Should be quick and clean crock pot chicken, actually.
- frozen chicken breasts
- rotisserie chicken seasoning packet
Line your crock pot with … well … a crock pot liner (comes in a box in the seasonings aisle or the food wrap aisle). Layer the FROZEN breasts in the pot, sprinkling each layer with the rotisserie seasoning. It’s pretty intense, so be careful not to overdo it. Pour some sherry in at the side, so as not to wash off the seasoning. Cover and cook on low for three or four hours. Turn off the heat, let sit about half an hour, then refrigerate. You can put the crock pot in the fridge or you can gather the top of the liner and lift it out and put it into another container.
Tender and flavorful, good hot or cold.
If I had had more time, I might have cut up onions, celery, carrots and mushrooms and put them on the bottom, the chicken on top.
writing prompt: Does your character like cooking long, intricate recipes, or quick, easy ones?
I was trying to delete some drafts and I accidentally deleted some POSTS! Alas and alack and, I might add, well-a-day. No way to retrieve them. Google cache has everything else everybody else has ever written since the dawn of time, but not my sad little posts. Boo hoo for me!
On a happy note, here is a nice little snacky or dessert that’s easy and quick and reasonably light.
- Flour tortillas
- butter or margarine (whipped is fine)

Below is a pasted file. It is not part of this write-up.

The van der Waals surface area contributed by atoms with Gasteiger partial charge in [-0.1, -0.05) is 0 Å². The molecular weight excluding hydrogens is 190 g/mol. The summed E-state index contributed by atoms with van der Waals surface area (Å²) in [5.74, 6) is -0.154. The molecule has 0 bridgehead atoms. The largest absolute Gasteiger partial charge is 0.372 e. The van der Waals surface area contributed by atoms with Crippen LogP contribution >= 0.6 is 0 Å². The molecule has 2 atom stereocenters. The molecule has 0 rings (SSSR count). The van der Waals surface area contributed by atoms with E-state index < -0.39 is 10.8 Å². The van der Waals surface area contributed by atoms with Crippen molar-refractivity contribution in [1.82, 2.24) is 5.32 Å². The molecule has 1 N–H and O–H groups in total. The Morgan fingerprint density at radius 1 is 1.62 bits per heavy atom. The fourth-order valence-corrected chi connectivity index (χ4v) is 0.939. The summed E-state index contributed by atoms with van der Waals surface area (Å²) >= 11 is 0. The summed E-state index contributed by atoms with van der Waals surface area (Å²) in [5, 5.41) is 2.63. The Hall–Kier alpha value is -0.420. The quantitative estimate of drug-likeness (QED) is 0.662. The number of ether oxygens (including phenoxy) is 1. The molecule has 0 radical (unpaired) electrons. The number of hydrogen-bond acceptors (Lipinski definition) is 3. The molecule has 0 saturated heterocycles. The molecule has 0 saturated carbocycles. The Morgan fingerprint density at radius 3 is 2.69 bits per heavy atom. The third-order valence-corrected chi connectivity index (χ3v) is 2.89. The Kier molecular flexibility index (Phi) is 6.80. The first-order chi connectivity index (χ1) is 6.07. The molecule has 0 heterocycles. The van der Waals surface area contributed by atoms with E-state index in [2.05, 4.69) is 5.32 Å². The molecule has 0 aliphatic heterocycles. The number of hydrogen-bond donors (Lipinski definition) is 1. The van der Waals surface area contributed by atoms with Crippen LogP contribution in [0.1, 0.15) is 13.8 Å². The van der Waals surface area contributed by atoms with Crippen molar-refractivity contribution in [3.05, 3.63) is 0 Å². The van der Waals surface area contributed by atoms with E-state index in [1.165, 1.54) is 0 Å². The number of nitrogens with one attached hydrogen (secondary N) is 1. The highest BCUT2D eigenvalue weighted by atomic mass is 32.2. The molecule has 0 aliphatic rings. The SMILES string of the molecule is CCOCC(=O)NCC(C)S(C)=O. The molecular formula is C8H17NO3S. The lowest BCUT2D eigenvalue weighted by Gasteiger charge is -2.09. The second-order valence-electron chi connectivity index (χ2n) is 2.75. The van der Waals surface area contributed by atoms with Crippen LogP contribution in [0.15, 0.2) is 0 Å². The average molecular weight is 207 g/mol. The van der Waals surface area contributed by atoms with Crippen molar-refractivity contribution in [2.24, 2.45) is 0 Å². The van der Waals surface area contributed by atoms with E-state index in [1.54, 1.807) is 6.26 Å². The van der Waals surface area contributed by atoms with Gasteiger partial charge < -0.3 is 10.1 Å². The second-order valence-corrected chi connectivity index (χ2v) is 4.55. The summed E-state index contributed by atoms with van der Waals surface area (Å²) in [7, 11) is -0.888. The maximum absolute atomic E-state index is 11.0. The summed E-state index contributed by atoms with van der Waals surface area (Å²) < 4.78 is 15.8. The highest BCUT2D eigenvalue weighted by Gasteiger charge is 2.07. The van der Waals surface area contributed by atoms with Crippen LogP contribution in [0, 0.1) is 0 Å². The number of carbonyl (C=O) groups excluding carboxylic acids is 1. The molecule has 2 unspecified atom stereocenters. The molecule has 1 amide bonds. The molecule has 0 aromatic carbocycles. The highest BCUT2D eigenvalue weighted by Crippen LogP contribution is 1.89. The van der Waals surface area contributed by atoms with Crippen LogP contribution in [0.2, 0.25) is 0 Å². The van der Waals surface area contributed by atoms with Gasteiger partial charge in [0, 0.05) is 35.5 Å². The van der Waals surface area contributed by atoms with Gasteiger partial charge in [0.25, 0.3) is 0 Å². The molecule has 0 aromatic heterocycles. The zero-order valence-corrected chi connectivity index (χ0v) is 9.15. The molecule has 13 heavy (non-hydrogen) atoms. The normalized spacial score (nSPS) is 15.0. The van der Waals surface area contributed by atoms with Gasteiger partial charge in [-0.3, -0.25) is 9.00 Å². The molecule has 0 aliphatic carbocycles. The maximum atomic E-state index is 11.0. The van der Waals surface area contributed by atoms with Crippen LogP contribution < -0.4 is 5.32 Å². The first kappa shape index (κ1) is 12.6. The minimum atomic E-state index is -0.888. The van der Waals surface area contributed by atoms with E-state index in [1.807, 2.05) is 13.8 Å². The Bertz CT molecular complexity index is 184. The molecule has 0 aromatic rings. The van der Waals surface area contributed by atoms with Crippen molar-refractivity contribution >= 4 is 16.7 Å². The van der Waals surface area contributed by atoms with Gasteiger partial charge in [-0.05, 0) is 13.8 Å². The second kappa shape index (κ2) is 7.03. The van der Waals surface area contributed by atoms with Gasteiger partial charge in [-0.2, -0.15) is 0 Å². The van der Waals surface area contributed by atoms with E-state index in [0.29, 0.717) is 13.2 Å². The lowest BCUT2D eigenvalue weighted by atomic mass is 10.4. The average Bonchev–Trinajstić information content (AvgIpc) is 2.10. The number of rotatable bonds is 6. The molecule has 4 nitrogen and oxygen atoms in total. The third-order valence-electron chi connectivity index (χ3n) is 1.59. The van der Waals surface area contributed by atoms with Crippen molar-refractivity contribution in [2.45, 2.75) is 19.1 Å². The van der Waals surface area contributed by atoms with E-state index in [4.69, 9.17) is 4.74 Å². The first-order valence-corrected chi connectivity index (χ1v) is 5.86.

Mix sugar and cinnamon for ease of use. Brush tortilla with butter and sprinkle with sugar/cinnamon. Bake at 350F until crispy (just a few minutes). Break into chips.
I’m working on updating the SIW website right now. Will post when I get it done or tomorrow.
Writing prompt: What is your character’s harshest curse word? I’m not telling you mine.
Okay, first, I remembered what I forgot to post yesterday. At the SIW Christmas party, long-time member Mary Gehant-Lagunez came with her husband, Mario, who is from Mexico, and I got a chance to practice my Spanish a little bit. I said, “Good evening” and “It’s cold” and “Are you hungry? Are you thirsty?” and “Very good!” Mario was astounded–the last time he saw me, the only Spanish words I knew were “Hola”, “Adios” and “bodega”. ha!
Now. The paper (Courier-Journal) had this recipe:
Chicken satay bites
- 1 quart chicken broth
- 1/2 tsp cumin
- 2 tsp garlic powder
- 1/2 tsp ground white pepper
- 1 tsp ground ginger
- 1/2 tsp paprika
- 2 Tbs soy sauce